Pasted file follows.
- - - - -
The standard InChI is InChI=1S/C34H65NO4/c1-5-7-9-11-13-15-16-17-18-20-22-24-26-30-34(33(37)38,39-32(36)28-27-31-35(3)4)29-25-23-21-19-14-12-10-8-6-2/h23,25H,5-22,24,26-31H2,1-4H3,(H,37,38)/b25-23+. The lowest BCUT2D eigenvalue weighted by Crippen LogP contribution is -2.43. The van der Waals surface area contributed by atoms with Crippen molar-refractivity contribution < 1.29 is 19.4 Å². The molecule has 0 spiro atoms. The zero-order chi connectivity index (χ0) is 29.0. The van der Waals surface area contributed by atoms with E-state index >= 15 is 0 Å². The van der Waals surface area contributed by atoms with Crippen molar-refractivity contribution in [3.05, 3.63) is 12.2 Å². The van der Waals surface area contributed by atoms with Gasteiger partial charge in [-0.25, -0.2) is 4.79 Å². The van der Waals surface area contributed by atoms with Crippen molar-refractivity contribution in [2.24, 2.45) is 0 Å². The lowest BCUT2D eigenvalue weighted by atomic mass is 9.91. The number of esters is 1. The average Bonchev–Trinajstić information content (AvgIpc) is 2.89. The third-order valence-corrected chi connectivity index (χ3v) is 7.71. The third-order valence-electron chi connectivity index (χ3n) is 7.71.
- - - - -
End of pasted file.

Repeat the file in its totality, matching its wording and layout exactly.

The standard InChI is InChI=1S/C34H65NO4/c1-5-7-9-11-13-15-16-17-18-20-22-24-26-30-34(33(37)38,39-32(36)28-27-31-35(3)4)29-25-23-21-19-14-12-10-8-6-2/h23,25H,5-22,24,26-31H2,1-4H3,(H,37,38)/b25-23+. The lowest BCUT2D eigenvalue weighted by Crippen LogP contribution is -2.43. The van der Waals surface area contributed by atoms with Crippen molar-refractivity contribution < 1.29 is 19.4 Å². The molecule has 0 spiro atoms. The zero-order chi connectivity index (χ0) is 29.0. The van der Waals surface area contributed by atoms with E-state index >= 15 is 0 Å². The van der Waals surface area contributed by atoms with Crippen molar-refractivity contribution in [3.05, 3.63) is 12.2 Å². The van der Waals surface area contributed by atoms with Gasteiger partial charge in [-0.25, -0.2) is 4.79 Å². The van der Waals surface area contributed by atoms with Crippen molar-refractivity contribution in [2.24, 2.45) is 0 Å². The lowest BCUT2D eigenvalue weighted by atomic mass is 9.91. The number of esters is 1. The average Bonchev–Trinajstić information content (AvgIpc) is 2.89. The third-order valence-corrected chi connectivity index (χ3v) is 7.71. The third-order valence-electron chi connectivity index (χ3n) is 7.71.